Fitzgerald also helped her to get her first “real” job at the Hyde Square Task Force in Jamaica Plain – a youth development organization that is still a treasure to that community just beyond the Back of the Hill. After that, she took on a job at Boston After School & Beyond, where she visited sites all the time throughout the neighborhood – including Sociedad Latina. It was those visits that propelled her to the role of executive director of that organization, which celebrated 50 years on the Hill last year.

She said working on the School Committee, she has learned important lessons about both sides of the podium – that of advocate and that of public official. It has not been an easy shift, she said, noting that as an advocate you want to do everything, but as an official decision maker, you understand there are finite resources and so many consequences to consider.

“Being on the School Committee side is tough because you want to do everything people ask you to do, but with finite resources, you can’t,” she said, noting that one has to consider a good decision for some could be a bad decision for others.

At the same time, her community organizing with young people provides very real and ground-level information that she said she often uses to inform her positions. 

“My job is very informed by the youth I work with,” she said. “I get the real deal, on the ground information from them. That’s helpful. We can forget what it’s like to be a young person.”


Oliver-Davila brings a diverse voice to the chair of the School Committee, though it was recently learned she is not the first Latina to chair the Committee (apparently former Chair Elizabeth Reilinger had a Cuban heritage and served in the early 2000s). But Oliver-Davila also brings the perspective of a parent (she has one daughter) and a former English Language Learner (ELL) student who came to the United States without knowing English.

With that will be some changes, first of all with the value put on language and culture – those being assets in a global economy and not deficits to overcome.

“It’s so important when young people really feel their language, culture, race and ethnicity are seen as an asset,” she said. “We’re living in a global world and economy. It’s a no-brainer. You’re bringing something of value to the table.”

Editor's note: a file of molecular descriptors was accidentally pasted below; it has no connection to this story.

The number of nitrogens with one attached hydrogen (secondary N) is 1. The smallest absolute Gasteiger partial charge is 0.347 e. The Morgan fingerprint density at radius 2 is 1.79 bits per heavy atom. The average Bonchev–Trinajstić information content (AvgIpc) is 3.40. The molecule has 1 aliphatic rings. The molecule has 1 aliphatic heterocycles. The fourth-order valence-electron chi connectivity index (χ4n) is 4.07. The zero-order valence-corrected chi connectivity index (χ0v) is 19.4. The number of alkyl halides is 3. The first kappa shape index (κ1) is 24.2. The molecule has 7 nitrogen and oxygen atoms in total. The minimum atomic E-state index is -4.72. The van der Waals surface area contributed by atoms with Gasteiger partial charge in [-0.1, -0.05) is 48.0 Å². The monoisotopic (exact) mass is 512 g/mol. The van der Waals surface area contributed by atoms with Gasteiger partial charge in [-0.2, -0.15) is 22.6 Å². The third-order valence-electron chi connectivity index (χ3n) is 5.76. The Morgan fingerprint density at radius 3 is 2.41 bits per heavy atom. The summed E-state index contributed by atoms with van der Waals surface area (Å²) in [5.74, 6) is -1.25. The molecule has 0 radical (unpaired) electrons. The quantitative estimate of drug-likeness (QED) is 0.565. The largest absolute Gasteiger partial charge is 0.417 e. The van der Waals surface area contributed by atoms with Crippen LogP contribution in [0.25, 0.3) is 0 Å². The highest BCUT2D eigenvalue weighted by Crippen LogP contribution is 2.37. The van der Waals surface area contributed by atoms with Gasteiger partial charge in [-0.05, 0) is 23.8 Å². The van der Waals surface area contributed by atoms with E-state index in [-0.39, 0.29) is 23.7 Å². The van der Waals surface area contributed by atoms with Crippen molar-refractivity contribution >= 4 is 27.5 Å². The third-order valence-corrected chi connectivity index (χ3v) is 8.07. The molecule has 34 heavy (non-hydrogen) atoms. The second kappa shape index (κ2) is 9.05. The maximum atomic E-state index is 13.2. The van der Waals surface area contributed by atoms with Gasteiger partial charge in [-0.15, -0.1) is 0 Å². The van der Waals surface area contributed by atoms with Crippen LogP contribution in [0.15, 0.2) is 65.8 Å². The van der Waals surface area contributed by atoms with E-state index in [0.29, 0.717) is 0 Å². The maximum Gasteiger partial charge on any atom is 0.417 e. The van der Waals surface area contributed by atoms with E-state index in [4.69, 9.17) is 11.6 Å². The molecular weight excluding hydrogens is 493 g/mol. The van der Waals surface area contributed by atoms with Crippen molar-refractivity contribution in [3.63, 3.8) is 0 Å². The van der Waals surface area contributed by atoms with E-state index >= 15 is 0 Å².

She also wants to focus in on issues, and bring the meetings into check. Some of the meetings over the years, and especially under the COVID Zoom era, have lasted more than seven hours and into the next day. She said one thing she’d like to see is the Committee identify a few goals and work on those things routinely so they can be accountable.

“We cover a lot of things on the School Committee and everything seems urgent and important,” she said. “But it does feel watered down to me because we’re all over the place. We need to focus on one or two things in year one and have a long-term plan. It helps us to be more grounded.”

And naturally, the topic du jour for the Committee is the remote-only learning situation that has been in place since September, with a vast majority of students and teachers trying to conduct school from home via online resources. It has been challenging, she admitted, as the parent of an 11-year-old daughter who is doing remote learning. But she also said she believes the district has done a much-improved job since the emergency learning that took place last spring.

She said getting the technology out to students has been done very well, and having a consistent schedule with teachers on screen is a vast improvement. However, she also said she knows many students and parents want to be back in buildings learning in person.

“I truly understand people’s frustration and truly get it as a parent,” she said.

“I think everybody wants to be back,” she continued. “That’s our goal to be back. It’s going to have to be slow and making sure everything is safe. But I understand and am very aware…I understand parent frustrations.”

Oliver-Davila was re-appointed to the Committee this past January, and will serve the next year as the chair.